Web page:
leveraging the Internet to provide access to the content as part of some
tie-in, or maybe it’s targeting kids in a McDonald’s promotion.

You have to restructure contracts. And that’s where very general
contracts become complex, when the content comes in forms that maybe they
haven’t considered today. With the original content, who owns the right to
segment that original product? That’s the part in business models and
business issues that needs to be addressed. It’s about rethinking different
parts of the business.

Most [media] organizations are focused on physical asset management,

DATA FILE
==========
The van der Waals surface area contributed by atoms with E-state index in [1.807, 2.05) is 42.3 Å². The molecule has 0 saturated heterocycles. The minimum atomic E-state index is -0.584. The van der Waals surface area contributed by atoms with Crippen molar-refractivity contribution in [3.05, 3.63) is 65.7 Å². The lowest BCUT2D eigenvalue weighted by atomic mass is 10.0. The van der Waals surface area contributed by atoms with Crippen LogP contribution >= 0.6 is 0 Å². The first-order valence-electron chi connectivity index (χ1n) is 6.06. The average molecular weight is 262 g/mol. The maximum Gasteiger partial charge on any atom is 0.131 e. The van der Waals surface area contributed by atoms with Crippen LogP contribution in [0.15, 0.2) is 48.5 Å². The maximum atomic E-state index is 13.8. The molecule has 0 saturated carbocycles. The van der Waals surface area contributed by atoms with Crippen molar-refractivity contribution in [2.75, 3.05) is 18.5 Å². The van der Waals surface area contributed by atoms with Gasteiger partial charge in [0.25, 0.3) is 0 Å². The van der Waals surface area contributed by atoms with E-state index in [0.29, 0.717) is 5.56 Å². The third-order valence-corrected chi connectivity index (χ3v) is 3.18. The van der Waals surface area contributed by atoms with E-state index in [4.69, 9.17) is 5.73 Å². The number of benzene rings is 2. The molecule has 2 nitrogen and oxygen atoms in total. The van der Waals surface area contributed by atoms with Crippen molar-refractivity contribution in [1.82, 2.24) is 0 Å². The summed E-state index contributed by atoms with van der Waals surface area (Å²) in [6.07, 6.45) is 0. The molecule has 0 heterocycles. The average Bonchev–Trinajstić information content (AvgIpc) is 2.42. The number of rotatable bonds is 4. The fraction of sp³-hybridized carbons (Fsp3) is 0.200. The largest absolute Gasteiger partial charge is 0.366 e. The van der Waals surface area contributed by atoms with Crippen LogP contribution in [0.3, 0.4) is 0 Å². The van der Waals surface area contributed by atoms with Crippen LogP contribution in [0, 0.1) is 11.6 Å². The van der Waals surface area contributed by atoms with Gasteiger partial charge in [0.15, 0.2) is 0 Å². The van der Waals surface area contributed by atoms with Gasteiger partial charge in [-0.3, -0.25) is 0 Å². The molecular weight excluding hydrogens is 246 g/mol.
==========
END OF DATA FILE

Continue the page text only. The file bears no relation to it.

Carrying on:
primarily driven by libraries that were concerned for example about film
disintegration. Now they’re getting digital repositories built, they are
at the stage of saying ‘how do you really monetize these assets beyond the
form they are in today?’ There are whole new ways of creating products and
services, and ways to go to market.

So, they have started bumping up against each other, the copyright protection as
well as how do they start thinking from the outset of the original contract.
If you think of how a film starts, from the initial concept then to a story,
the licensing typically follows DVD and VHS and other windows of release
after theaters.

You can look at new examples like [video on demand site] movielink and
see how the [studios] are trying to get ahead of what happened in the music
industry with Napster. They know they have to get ahead of [digital media],
but are thinking through how business models need to change, and how
contractual models need to change. It’s not just technology, but business
issues involved.